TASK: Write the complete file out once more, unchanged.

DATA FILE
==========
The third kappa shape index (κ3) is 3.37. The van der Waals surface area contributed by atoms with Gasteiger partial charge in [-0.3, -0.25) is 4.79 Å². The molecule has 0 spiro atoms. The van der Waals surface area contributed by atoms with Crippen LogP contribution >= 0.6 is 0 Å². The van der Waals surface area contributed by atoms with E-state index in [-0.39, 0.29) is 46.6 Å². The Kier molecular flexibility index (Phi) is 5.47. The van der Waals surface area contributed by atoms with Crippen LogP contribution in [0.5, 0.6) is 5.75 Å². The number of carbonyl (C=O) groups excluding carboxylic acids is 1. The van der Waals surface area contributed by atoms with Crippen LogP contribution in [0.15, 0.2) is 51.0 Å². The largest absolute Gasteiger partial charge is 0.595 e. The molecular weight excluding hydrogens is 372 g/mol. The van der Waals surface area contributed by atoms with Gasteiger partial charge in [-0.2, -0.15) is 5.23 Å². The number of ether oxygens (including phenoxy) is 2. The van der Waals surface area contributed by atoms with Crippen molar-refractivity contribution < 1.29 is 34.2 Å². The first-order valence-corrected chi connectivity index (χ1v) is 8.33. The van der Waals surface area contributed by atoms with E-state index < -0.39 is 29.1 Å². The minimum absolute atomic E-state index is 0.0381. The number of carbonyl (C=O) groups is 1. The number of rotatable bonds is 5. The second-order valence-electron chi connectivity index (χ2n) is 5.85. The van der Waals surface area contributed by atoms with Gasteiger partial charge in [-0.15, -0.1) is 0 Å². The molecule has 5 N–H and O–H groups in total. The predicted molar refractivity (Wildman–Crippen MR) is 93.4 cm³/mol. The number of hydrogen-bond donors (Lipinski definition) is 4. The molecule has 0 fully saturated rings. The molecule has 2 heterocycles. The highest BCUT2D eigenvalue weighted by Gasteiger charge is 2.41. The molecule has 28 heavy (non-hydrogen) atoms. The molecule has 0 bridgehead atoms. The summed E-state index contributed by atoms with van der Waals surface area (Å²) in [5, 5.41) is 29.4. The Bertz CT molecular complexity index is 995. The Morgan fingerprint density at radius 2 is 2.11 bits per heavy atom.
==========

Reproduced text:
The third kappa shape index (κ3) is 3.37. The van der Waals surface area contributed by atoms with Gasteiger partial charge in [-0.3, -0.25) is 4.79 Å². The molecule has 0 spiro atoms. The van der Waals surface area contributed by atoms with Crippen LogP contribution >= 0.6 is 0 Å². The van der Waals surface area contributed by atoms with E-state index in [-0.39, 0.29) is 46.6 Å². The Kier molecular flexibility index (Phi) is 5.47. The van der Waals surface area contributed by atoms with Crippen LogP contribution in [0.5, 0.6) is 5.75 Å². The number of carbonyl (C=O) groups excluding carboxylic acids is 1. The van der Waals surface area contributed by atoms with Crippen LogP contribution in [0.15, 0.2) is 51.0 Å². The largest absolute Gasteiger partial charge is 0.595 e. The molecular weight excluding hydrogens is 372 g/mol. The van der Waals surface area contributed by atoms with Gasteiger partial charge in [-0.2, -0.15) is 5.23 Å². The number of ether oxygens (including phenoxy) is 2. The van der Waals surface area contributed by atoms with Crippen molar-refractivity contribution < 1.29 is 34.2 Å². The first-order valence-corrected chi connectivity index (χ1v) is 8.33. The van der Waals surface area contributed by atoms with E-state index < -0.39 is 29.1 Å². The minimum absolute atomic E-state index is 0.0381. The number of carbonyl (C=O) groups is 1. The number of rotatable bonds is 5. The second-order valence-electron chi connectivity index (χ2n) is 5.85. The van der Waals surface area contributed by atoms with Gasteiger partial charge in [-0.15, -0.1) is 0 Å². The molecule has 5 N–H and O–H groups in total. The predicted molar refractivity (Wildman–Crippen MR) is 93.4 cm³/mol. The number of hydrogen-bond donors (Lipinski definition) is 4. The molecule has 0 fully saturated rings. The molecule has 2 heterocycles. The highest BCUT2D eigenvalue weighted by Gasteiger charge is 2.41. The molecule has 28 heavy (non-hydrogen) atoms. The molecule has 0 bridgehead atoms. The summed E-state index contributed by atoms with van der Waals surface area (Å²) in [5, 5.41) is 29.4. The Bertz CT molecular complexity index is 995. The Morgan fingerprint density at radius 2 is 2.11 bits per heavy atom.